Mutual Fund Competition and Stock Market Liquidity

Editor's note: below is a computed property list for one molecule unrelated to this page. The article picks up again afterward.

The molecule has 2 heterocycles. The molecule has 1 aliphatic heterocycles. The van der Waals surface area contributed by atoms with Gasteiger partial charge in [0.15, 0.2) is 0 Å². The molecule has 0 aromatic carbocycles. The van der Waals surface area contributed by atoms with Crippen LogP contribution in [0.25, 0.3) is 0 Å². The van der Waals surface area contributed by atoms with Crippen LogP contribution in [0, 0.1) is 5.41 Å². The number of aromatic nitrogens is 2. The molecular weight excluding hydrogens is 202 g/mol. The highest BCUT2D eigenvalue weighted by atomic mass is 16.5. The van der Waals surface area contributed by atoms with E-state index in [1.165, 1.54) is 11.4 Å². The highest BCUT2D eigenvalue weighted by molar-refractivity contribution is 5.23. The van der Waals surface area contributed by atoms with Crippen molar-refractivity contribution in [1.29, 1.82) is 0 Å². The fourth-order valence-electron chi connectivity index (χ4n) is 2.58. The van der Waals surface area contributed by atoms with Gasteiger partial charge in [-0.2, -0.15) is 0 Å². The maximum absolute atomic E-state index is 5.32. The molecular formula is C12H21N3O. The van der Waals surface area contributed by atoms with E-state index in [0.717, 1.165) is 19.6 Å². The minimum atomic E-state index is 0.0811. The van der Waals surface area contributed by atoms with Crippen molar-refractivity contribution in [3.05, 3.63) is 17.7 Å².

We study how competition in the mutual fund industry affects stock market liquidity. We argue that mutual fund families operate as multi-product firms, jointly choosing fees, performance and number of funds and sharing common research facilities. The family-based organization generates economies of scale in information that induce a trade off between performance and number of funds. The presence of more and relatively less-informed funds impacts the market, increasing stock liquidity. This intuition allows us to use ‘observable’ equilibrium conditions in the mutual fund market that are related to fund informativeness (i.e., fees, size and performance of the funds and number of funds per family), to explain stock market liquidity. We test our theory using the universe of the US actively managed mutual funds in the past 20 years. We identify fund characteristics and relate them to stock liquidity. We show that the fund characteristics affect stocks in the way suggested by our theory: higher fees or better performance reduce stock liquidity, while a higher number of funds per family or bigger fund size increase stock liquidity. Proper identification allows us to pin down the direct impact of funds on stock liquidity, controlling for potential issues of reverse causality.
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